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Air Canada Invests In Direct Air Carbon Capture Technology

The science is becoming clear that if we are to have any chance of halting catastrophic climate change, we will need to reduce not only the amount of CO2 we are putting out in the atmosphere but also capture the emissions that we are causing. Preferably even the ones we have already contributed to. Our current best bet to succeed in this is to scale direct air carbon capture technology (DACC). On Thursday, Air Canada announced that it had invested in Canadian climate solutions company Carbon Engineering (CE), currently the world’s largest DACC research and development facility in Squamish, British Columbia.

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The funds, CA$6.75 million (US$5.06 million), are provided in the form of an equity investment/loan and come from Air Canada’s Climate Action Plan fund of CA$50 million (US$37.5 million). In September, the airline pledged US$5 million from the fund to Swedish electric aircraft developer Heart Aerospace for the purchase of its updated 30-seater zero-emission battery-powered aircraft, the ES-30.

Photo: Carbon Engineering


Innovative and long-term solutions

Michael Rousseau, President and Chief Executive Officer at Air Canada, commented on the latest investment in the carrier’s commitment to counteracting aviation’s impact on global warming,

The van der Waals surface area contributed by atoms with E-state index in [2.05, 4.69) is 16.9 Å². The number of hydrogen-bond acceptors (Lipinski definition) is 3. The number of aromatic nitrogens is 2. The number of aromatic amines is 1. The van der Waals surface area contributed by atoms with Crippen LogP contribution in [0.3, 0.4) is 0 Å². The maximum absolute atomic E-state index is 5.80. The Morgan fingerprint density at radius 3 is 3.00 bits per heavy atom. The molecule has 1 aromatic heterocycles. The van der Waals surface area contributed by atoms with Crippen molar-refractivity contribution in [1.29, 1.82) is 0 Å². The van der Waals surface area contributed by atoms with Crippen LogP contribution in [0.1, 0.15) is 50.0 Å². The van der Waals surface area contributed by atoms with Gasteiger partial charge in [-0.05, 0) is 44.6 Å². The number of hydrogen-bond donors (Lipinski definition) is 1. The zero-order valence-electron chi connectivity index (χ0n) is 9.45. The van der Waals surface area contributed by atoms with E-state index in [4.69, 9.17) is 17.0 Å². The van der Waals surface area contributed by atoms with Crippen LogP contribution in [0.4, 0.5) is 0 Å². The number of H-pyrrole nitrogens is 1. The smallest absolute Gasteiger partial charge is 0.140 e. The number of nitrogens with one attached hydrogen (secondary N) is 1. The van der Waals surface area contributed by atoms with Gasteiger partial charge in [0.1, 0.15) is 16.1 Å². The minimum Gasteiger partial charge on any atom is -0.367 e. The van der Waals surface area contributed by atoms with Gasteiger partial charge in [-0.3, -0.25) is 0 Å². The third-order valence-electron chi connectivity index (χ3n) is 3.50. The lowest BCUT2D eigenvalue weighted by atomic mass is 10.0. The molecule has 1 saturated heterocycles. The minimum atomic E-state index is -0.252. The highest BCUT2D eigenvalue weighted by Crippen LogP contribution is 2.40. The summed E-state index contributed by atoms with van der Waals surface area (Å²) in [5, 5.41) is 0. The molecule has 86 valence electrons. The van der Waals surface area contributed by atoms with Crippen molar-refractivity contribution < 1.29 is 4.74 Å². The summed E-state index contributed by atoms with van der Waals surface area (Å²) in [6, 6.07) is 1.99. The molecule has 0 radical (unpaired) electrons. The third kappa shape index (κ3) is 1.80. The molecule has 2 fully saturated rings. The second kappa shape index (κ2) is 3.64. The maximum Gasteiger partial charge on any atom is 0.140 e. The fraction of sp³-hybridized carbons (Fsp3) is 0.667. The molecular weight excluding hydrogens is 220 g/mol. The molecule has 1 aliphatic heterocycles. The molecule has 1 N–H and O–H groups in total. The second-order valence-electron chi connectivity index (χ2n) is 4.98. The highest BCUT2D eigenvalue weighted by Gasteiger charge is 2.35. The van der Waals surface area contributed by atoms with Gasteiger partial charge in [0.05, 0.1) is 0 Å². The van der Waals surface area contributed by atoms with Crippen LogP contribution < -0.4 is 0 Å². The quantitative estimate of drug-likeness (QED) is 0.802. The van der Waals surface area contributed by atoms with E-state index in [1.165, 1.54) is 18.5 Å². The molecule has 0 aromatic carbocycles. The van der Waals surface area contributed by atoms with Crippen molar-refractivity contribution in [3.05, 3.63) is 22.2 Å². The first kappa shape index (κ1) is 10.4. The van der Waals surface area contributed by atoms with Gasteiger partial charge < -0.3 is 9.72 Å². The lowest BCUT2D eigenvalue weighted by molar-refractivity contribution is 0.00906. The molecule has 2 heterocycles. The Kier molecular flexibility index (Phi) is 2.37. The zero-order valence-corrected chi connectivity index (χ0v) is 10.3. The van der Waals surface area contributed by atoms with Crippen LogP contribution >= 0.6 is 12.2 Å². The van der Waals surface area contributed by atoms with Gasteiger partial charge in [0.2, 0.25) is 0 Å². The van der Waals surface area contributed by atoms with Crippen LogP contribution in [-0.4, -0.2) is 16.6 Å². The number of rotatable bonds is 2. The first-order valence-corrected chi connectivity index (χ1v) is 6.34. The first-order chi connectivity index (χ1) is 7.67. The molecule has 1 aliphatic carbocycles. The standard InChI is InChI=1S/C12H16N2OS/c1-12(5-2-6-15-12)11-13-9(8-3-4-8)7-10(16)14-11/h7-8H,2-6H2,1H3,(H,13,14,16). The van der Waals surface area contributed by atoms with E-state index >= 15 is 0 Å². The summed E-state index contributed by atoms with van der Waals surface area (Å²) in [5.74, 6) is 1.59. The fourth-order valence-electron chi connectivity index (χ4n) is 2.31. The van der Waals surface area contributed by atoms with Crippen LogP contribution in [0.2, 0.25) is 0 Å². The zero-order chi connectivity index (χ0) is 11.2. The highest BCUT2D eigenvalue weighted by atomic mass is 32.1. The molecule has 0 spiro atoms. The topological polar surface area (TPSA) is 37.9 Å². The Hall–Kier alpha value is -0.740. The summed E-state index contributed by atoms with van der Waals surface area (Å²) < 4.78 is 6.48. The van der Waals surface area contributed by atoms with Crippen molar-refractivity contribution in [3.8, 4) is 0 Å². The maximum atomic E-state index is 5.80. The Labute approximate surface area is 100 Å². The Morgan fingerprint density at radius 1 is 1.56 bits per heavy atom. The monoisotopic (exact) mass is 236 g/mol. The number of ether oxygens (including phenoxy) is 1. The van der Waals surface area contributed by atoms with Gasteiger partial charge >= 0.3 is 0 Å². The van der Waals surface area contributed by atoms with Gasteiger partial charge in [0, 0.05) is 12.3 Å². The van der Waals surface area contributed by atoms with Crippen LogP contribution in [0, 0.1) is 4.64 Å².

“We remain focused on seeking innovative, long-term, sustainable GHG emissions reduction solutions for aviation, and carbon capture is one we have outlined in our strategy to achieving net-zero GHG emissions by 2050. Last year, we became the first Canadian airline to sign an MOU with CE to explore carbon capture scalability and other initiatives for our industry. We are proud to invest in CE to further advance new, transformational technologies towards carbon removal commercially.”

Air Canada Heart Aerospace ES-30

Photo: Air Canada

Air Canada is not the only major aviation industry company to support Carbon Engineering. At the same time the airline announced its investment, so did behemoth aerospace manufacturer Airbus. CE has also attracted investments from HP, Chevron Corp., Occidental Petroleum Corp., Canadian billionaires Peter J. Thomson and Murray Edwards, and Microsoft founder Bill Gates.

Airbus has previously committed to the purchase of 400,000 tonnes of carbon removal credits from Occidental’s subsidiary, 1PointFive’s DAC facility in Houston, Texas. The plant is intended to be operational in 2025 and will have a CO2 removal capacity of one million tonnes a year. 1PointFive and Carbon Engineering also have a partnership agreement in place to help execute large numbers of DACC projects around the world – the aim is 100 direct air capture plants globally by 2035.

What do you think of the potential of direct air carbon capture? Will it scale enough to help us avoid the most disastrous effects of climate change? Click the blue button below and share your take.

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